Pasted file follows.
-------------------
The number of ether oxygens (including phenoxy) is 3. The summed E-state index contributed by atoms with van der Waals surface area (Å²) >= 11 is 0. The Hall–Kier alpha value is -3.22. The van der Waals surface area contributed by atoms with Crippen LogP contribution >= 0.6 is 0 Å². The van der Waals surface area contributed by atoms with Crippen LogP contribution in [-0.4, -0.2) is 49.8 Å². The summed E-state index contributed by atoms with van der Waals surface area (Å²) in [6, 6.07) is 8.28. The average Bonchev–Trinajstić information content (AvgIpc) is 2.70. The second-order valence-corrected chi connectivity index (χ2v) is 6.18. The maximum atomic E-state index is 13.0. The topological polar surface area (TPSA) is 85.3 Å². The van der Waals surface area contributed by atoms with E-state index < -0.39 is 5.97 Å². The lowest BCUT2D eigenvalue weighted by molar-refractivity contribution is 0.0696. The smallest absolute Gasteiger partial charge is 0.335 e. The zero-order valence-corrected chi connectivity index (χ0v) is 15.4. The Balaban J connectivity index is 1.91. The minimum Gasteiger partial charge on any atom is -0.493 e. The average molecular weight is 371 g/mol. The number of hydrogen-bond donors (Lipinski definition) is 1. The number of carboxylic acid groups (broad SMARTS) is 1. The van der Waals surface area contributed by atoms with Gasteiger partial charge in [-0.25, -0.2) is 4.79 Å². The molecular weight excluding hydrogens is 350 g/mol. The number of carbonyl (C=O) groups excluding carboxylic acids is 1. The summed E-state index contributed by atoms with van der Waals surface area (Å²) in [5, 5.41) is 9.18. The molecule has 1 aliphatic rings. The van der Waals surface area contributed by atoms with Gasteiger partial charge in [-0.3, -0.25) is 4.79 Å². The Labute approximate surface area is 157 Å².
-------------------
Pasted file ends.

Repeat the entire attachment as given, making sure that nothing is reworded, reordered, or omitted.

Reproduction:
The number of ether oxygens (including phenoxy) is 3. The summed E-state index contributed by atoms with van der Waals surface area (Å²) >= 11 is 0. The Hall–Kier alpha value is -3.22. The van der Waals surface area contributed by atoms with Crippen LogP contribution >= 0.6 is 0 Å². The van der Waals surface area contributed by atoms with Crippen LogP contribution in [-0.4, -0.2) is 49.8 Å². The summed E-state index contributed by atoms with van der Waals surface area (Å²) in [6, 6.07) is 8.28. The average Bonchev–Trinajstić information content (AvgIpc) is 2.70. The second-order valence-corrected chi connectivity index (χ2v) is 6.18. The maximum atomic E-state index is 13.0. The topological polar surface area (TPSA) is 85.3 Å². The van der Waals surface area contributed by atoms with E-state index < -0.39 is 5.97 Å². The lowest BCUT2D eigenvalue weighted by molar-refractivity contribution is 0.0696. The smallest absolute Gasteiger partial charge is 0.335 e. The zero-order valence-corrected chi connectivity index (χ0v) is 15.4. The Balaban J connectivity index is 1.91. The minimum Gasteiger partial charge on any atom is -0.493 e. The average molecular weight is 371 g/mol. The number of hydrogen-bond donors (Lipinski definition) is 1. The number of carboxylic acid groups (broad SMARTS) is 1. The van der Waals surface area contributed by atoms with Gasteiger partial charge in [-0.25, -0.2) is 4.79 Å². The molecular weight excluding hydrogens is 350 g/mol. The number of carbonyl (C=O) groups excluding carboxylic acids is 1. The summed E-state index contributed by atoms with van der Waals surface area (Å²) in [5, 5.41) is 9.18. The molecule has 1 aliphatic rings. The van der Waals surface area contributed by atoms with Gasteiger partial charge in [-0.3, -0.25) is 4.79 Å². The Labute approximate surface area is 157 Å².